Chapter Twelve Increasing the Cost of Living: Class and Exploitation in the Delivery of Social Services to Persons with AIDS

Juliet A. Niehaus

In the human service professions, social services are traditionally cast as the products and activities of the formally organized government or voluntary agencies which function to ameliorate social problems and promote communal well-being ( Weissman 1983:186). Social services include monetary assistance, in-kind aid such as free meals, clothing or housing, 1 and what are often termed "soft services." This final category includes supportive services such as counseling and educational programs. Although the term "social services" primarily refers to governmental or nonprofit assistance, in capitalist economies private sector profit-making agencies may also provide many of these services either independently or under government contracts. Furthermore, inadequacy or unavailability of formal-level services can, as Stack ( 1974) for example has shown, result in the elaboration of "informal" modes of social assistance such as that provided by family and friend support networks. 2

Since the onset of the AIDS epidemic in the early 1980s, services on all three levels--governmental/voluntary, private profit-making, and informal-- have emerged to respond to the complex needs of those who have become ill with the disease. Federal, state, and local programs have aimed to consolidate and prioritize monetary assistance and general support services for persons with AIDS (PWAs). Voluntary nonprofit organizations have developed counseling services, buddy programs, and meal delivery services, and offer legal and financial advocacy and educational information. In the private profit sector, medical home care agencies provide skilled nursing care, intravenous drug infusion supplies and services, and specially trained home health aides to tend to the personal care needs of the ill PWA. When necessary, informal support networks of family and friends supplement, or even at times replace, formal organizations in the provision of both economic and social assistance.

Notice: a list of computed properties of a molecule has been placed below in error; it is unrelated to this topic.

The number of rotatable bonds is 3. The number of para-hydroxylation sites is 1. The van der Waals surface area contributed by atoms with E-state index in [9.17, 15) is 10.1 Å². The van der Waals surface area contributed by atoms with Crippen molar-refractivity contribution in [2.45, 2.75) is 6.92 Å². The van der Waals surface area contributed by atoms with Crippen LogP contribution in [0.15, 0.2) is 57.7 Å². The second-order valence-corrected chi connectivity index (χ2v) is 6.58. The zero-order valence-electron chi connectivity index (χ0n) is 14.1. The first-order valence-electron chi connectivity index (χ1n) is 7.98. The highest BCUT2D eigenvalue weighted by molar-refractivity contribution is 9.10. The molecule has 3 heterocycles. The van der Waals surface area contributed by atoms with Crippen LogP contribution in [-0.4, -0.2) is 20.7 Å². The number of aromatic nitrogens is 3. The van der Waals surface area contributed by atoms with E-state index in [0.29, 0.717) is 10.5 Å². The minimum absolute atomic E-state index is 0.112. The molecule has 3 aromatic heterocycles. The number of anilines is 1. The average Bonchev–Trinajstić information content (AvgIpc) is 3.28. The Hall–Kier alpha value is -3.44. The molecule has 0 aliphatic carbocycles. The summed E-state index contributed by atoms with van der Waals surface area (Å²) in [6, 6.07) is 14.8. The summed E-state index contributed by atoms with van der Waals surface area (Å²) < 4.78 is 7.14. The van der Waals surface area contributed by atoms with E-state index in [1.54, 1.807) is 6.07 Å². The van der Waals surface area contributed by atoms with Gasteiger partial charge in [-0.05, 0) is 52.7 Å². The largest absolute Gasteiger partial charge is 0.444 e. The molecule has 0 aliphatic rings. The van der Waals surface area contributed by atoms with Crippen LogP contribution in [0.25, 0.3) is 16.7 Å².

This chapter examines the assistance available to PWAs in New York City

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Culture and AIDS
Table of contents

Table of contents

  • Title Page iii
  • Contents v
  • Preface vii
  • Chapter One - Introduction: Culture and Aids 1
  • Chapter Two - Aids in Cultural, Historic, and Epidemiologic Context 9
  • Notes 23
  • References 24
  • Chapter Three - the Sick Role, Stigma, and Pollution: the Case of Aids 29
  • Notes 42
  • References 43
  • Chapter Four - Assessing Viral, Parasitic, and Sociocultural Cofactors Affecting Hiv-1 Transmission in Rwanda 45
  • Note 51
  • References 51
  • Chapter Five - Aids and the Pathogenesis of Metaphor 55
  • Note 64
  • References 65
  • Chapter Six - Aids and Accusation: Haiti, Haitians, and the Geography of Blame 67
  • Notes 88
  • References 89
  • Chapter Seven - Prostitute Women and the Ideology of Work in London 93
  • Notes 108
  • References 109
  • Chapter Eight Minority Women and Aids: Culture, Race, and Gender 111
  • Notes 128
  • References 131
  • Chapter Nine Language and Aids 137
  • Notes 157
  • References 158
  • Chapter Ten Aids and Obituaries: the Perpetuation of Stigma in the Press 159
  • References 168
  • Chapter Eleven Sex, Politics, and Guilt: A Study of Homophobia and the Aids Phenomenon 169
  • Note 181
  • References 181
  • Chapter Twelve Increasing the Cost of Living: Class and Exploitation in the Delivery of Social Services to Persons with Aids 183
  • Notes 198
  • References 201
  • Chapter Thirteen Postscript: Anthropology and Aids 205
  • Note 208
  • References 208
  • Index 209
  • ABOUT THE EDITOR AND CONTRIBUTORS 215
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